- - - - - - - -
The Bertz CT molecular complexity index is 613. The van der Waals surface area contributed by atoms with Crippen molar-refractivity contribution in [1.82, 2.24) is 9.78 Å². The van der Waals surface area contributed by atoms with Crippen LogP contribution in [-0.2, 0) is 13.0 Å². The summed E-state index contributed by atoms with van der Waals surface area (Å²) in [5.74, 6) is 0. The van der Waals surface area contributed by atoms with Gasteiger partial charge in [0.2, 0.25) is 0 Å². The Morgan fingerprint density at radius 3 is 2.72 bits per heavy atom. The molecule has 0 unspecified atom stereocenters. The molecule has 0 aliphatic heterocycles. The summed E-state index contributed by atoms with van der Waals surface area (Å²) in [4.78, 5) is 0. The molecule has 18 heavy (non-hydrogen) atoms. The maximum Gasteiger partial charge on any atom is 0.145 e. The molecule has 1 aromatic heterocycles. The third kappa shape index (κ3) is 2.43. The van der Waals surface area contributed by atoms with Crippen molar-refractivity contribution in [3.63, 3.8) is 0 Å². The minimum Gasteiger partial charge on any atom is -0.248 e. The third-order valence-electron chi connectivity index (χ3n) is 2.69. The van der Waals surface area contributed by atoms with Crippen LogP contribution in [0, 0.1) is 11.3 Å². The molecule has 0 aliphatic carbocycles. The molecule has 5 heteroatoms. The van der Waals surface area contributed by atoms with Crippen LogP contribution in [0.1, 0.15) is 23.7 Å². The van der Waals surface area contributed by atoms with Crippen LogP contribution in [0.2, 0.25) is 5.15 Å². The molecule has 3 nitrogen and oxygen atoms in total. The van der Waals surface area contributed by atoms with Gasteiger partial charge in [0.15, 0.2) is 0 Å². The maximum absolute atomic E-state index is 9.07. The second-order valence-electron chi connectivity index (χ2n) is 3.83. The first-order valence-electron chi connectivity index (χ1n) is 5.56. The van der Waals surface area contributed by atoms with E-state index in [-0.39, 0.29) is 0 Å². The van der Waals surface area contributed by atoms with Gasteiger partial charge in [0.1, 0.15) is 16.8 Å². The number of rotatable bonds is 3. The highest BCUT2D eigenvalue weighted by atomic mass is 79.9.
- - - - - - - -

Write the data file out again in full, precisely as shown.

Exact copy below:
The Bertz CT molecular complexity index is 613. The van der Waals surface area contributed by atoms with Crippen molar-refractivity contribution in [1.82, 2.24) is 9.78 Å². The van der Waals surface area contributed by atoms with Crippen LogP contribution in [-0.2, 0) is 13.0 Å². The summed E-state index contributed by atoms with van der Waals surface area (Å²) in [5.74, 6) is 0. The van der Waals surface area contributed by atoms with Gasteiger partial charge in [0.2, 0.25) is 0 Å². The Morgan fingerprint density at radius 3 is 2.72 bits per heavy atom. The molecule has 0 unspecified atom stereocenters. The molecule has 0 aliphatic heterocycles. The summed E-state index contributed by atoms with van der Waals surface area (Å²) in [4.78, 5) is 0. The molecule has 18 heavy (non-hydrogen) atoms. The maximum Gasteiger partial charge on any atom is 0.145 e. The molecule has 1 aromatic heterocycles. The third kappa shape index (κ3) is 2.43. The van der Waals surface area contributed by atoms with Crippen molar-refractivity contribution in [3.63, 3.8) is 0 Å². The minimum Gasteiger partial charge on any atom is -0.248 e. The third-order valence-electron chi connectivity index (χ3n) is 2.69. The van der Waals surface area contributed by atoms with Crippen LogP contribution in [0, 0.1) is 11.3 Å². The molecule has 0 aliphatic carbocycles. The molecule has 5 heteroatoms. The van der Waals surface area contributed by atoms with Crippen LogP contribution in [0.1, 0.15) is 23.7 Å². The van der Waals surface area contributed by atoms with Crippen LogP contribution in [0.2, 0.25) is 5.15 Å². The molecule has 3 nitrogen and oxygen atoms in total. The van der Waals surface area contributed by atoms with Gasteiger partial charge in [0.15, 0.2) is 0 Å². The maximum absolute atomic E-state index is 9.07. The second-order valence-electron chi connectivity index (χ2n) is 3.83. The first-order valence-electron chi connectivity index (χ1n) is 5.56. The van der Waals surface area contributed by atoms with E-state index in [-0.39, 0.29) is 0 Å². The van der Waals surface area contributed by atoms with Gasteiger partial charge in [0.1, 0.15) is 16.8 Å². The number of rotatable bonds is 3. The highest BCUT2D eigenvalue weighted by atomic mass is 79.9.